Magdalena Wicherkiewicz

…art entreats the existence to make it last.
Julia Hartwig1

It is light and form
Jean Clair 2

The most recent paintings by Łukasz Huculak are noticeably brighter than his previous ones. Perhaps one day I will return to a white square on a white background – he said in an interview with Bogusław Deptuła. Although he has not reached the white square, he has manifestly approached whiteness in his recent paintings. He has “put down” colour. His paintings seem to be locked in a white – pale-grey colour palette. However, another attribute can be seen in Łukasz Huculak's latest cycle – several black paintings. They are a “colourful” complement and a counterpoint, directing us towards a verity wherein the “purification” process can also take the opposite direction – towards black. White and black – the two extremities of painting.
The “Hygiene” exhibition is comprised of several paintings, coherent both in subject and style. The title of the exhibition,
although it may sound outlandish in the context of painting, directs our contemplation of the work towards the common roots of art and medicine. We still, although rarely, use the phrase, “the art of medicine”, and more often or not we think about its connection with science but the immediacy of medicine and art points to their common function – purification. Of body and soul; the introduction of harmony and the building of an inner equilibrium. Greek Hygea, one of the daughters of Asclepius, the Greek patron of physicians (or – according to other sources – his wife), is the goddess of health. Health as understood as the balance of the elements in the organism and also in the mystical sense as the balance between life and death. Hygea was the goddess of health who could be reached through a proper “hygienic” demeanor and the methodical recognition of the alternating states of health and sickness within the cyclical processes of transformation progressing from a state of darkness, sickness, misunderstanding and chaos to clarity and balance. And back. Never reaching extremes because these are not recommended for the organism.
What unites medicine and art is catharsis. This concept is traced back to Pythagoras (although the occurrence itself was known in pre-Classic times; from Chorea, and was performed during rituals and mysteria, combining dance, music, song and poetry), who saw in art the power to cleanse the soul and soothe malevolent feelings. According to Pythagoreans, music was the art most predetermined to purify the soul. It was briefly and rather ambiguously described by Aristotle in “Poetics”: Pythagoreans used medicine to purify the body and music to cleanse the soul. Catharsis has the similar language derivation as catharmos – rituals in which the cathatrai pacified the sick in the temples of Asclepius prior to commencing the appropriate treatment. Catharmos was comprised of fasting, bathing, the wearing of white garments and the making of a piacular sacrifice. The intention here was the purification of the body and the spirit.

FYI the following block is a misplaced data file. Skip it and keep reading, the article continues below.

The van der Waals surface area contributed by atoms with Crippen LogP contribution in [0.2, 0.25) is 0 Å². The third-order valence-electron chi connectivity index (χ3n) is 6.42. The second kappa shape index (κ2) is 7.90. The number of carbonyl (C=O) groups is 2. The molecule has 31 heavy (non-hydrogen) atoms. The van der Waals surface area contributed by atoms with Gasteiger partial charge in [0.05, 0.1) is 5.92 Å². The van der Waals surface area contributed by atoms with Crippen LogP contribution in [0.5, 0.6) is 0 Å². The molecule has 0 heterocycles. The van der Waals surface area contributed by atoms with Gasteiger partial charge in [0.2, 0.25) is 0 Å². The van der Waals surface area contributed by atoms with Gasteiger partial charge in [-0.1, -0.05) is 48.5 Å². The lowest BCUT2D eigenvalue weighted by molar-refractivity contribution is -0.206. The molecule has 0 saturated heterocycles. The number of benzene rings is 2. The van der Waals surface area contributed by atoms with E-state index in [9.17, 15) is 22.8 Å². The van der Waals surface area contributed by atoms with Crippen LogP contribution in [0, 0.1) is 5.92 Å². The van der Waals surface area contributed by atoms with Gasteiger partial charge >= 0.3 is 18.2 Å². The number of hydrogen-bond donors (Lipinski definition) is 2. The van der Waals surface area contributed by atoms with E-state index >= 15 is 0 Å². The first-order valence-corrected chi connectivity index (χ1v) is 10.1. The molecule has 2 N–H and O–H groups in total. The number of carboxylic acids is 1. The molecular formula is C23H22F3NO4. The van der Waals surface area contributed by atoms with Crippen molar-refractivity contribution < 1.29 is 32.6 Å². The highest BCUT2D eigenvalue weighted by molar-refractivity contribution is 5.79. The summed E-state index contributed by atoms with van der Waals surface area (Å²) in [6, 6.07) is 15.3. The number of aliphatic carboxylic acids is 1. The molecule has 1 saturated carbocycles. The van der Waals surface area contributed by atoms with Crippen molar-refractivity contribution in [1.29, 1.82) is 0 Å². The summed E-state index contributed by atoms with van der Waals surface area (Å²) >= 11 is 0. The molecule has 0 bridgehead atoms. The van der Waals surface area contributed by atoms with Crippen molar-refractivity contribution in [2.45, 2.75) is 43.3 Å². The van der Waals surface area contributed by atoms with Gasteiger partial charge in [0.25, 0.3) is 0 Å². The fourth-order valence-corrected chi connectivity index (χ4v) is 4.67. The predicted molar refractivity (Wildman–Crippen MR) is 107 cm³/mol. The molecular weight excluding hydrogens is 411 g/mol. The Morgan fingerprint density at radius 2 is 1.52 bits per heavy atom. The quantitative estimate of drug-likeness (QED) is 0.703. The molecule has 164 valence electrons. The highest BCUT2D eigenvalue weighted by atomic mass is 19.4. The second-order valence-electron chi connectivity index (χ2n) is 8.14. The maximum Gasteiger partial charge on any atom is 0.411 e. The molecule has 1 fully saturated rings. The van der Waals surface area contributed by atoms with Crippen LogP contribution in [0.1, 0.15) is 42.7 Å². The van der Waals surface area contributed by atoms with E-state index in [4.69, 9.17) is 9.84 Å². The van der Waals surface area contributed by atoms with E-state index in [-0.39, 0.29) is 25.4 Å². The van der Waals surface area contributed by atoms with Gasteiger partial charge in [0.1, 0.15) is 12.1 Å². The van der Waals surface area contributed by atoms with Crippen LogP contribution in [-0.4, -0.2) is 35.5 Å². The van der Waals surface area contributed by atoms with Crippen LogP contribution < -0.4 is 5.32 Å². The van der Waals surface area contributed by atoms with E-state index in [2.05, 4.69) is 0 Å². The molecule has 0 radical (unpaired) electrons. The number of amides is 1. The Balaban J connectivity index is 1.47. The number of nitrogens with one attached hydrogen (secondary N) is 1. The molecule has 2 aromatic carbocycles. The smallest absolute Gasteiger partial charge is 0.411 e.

As art can also have this catharsis quality, then the spaces where it is presented (analogically to the environmental character of the place where the above treatments occurred) such as museums, galleries should be special places, secluded and sacred. They are spaces where the order of art prevails. These “special places” are the theme of Łukasz Huculak's recent work: Hiperstesis, Isolation, Curator. The objects presented in those spaces are also particular: paintings, artistic objects: miracula, mirabilia, curiosa, regalia, preciosa … Everything as arranged in a museum, in an order of sorts. Museum-related themes have already appeared in Łukasz Huculak's previous paintings. This time, however, the whitened colouring of the paintings directs us to the awareness of a white cube, an exhibition space which is “hygienic” and “cleansed”, separated from the outer world to minimize the stimuli reaching it. Everything is done to view a painting, a sculpture, an installation in an isolated manner, in the way the brain analyses events. To be able to see.